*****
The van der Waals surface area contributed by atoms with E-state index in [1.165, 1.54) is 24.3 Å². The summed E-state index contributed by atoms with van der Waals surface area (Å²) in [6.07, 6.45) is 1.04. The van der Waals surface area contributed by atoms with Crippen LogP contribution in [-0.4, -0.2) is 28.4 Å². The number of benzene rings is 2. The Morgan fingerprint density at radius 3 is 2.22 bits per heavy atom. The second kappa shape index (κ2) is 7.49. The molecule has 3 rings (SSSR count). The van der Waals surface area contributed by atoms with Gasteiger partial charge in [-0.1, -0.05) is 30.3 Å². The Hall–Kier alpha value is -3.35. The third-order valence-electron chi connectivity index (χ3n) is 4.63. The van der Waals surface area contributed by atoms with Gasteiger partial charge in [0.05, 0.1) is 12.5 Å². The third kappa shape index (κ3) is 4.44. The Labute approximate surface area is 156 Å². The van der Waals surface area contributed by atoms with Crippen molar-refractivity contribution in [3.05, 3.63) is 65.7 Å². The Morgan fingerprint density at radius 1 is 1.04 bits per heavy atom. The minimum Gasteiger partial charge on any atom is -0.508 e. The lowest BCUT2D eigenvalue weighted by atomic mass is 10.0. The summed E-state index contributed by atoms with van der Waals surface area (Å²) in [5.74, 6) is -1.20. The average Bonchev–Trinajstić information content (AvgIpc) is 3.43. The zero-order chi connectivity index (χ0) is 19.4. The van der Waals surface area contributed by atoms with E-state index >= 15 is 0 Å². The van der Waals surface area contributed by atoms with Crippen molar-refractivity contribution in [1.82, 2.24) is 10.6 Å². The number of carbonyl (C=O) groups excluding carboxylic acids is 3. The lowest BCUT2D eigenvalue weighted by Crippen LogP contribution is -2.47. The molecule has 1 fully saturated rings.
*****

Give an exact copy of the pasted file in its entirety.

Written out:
The van der Waals surface area contributed by atoms with E-state index in [1.165, 1.54) is 24.3 Å². The summed E-state index contributed by atoms with van der Waals surface area (Å²) in [6.07, 6.45) is 1.04. The van der Waals surface area contributed by atoms with Crippen LogP contribution in [-0.4, -0.2) is 28.4 Å². The number of benzene rings is 2. The Morgan fingerprint density at radius 3 is 2.22 bits per heavy atom. The second kappa shape index (κ2) is 7.49. The molecule has 3 rings (SSSR count). The van der Waals surface area contributed by atoms with Gasteiger partial charge in [-0.1, -0.05) is 30.3 Å². The Hall–Kier alpha value is -3.35. The third-order valence-electron chi connectivity index (χ3n) is 4.63. The van der Waals surface area contributed by atoms with Gasteiger partial charge in [0.05, 0.1) is 12.5 Å². The third kappa shape index (κ3) is 4.44. The Labute approximate surface area is 156 Å². The van der Waals surface area contributed by atoms with Crippen molar-refractivity contribution in [3.05, 3.63) is 65.7 Å². The Morgan fingerprint density at radius 1 is 1.04 bits per heavy atom. The minimum Gasteiger partial charge on any atom is -0.508 e. The lowest BCUT2D eigenvalue weighted by atomic mass is 10.0. The summed E-state index contributed by atoms with van der Waals surface area (Å²) in [5.74, 6) is -1.20. The average Bonchev–Trinajstić information content (AvgIpc) is 3.43. The zero-order chi connectivity index (χ0) is 19.4. The van der Waals surface area contributed by atoms with E-state index >= 15 is 0 Å². The van der Waals surface area contributed by atoms with Crippen molar-refractivity contribution in [1.82, 2.24) is 10.6 Å². The number of carbonyl (C=O) groups excluding carboxylic acids is 3. The lowest BCUT2D eigenvalue weighted by Crippen LogP contribution is -2.47. The molecule has 1 fully saturated rings.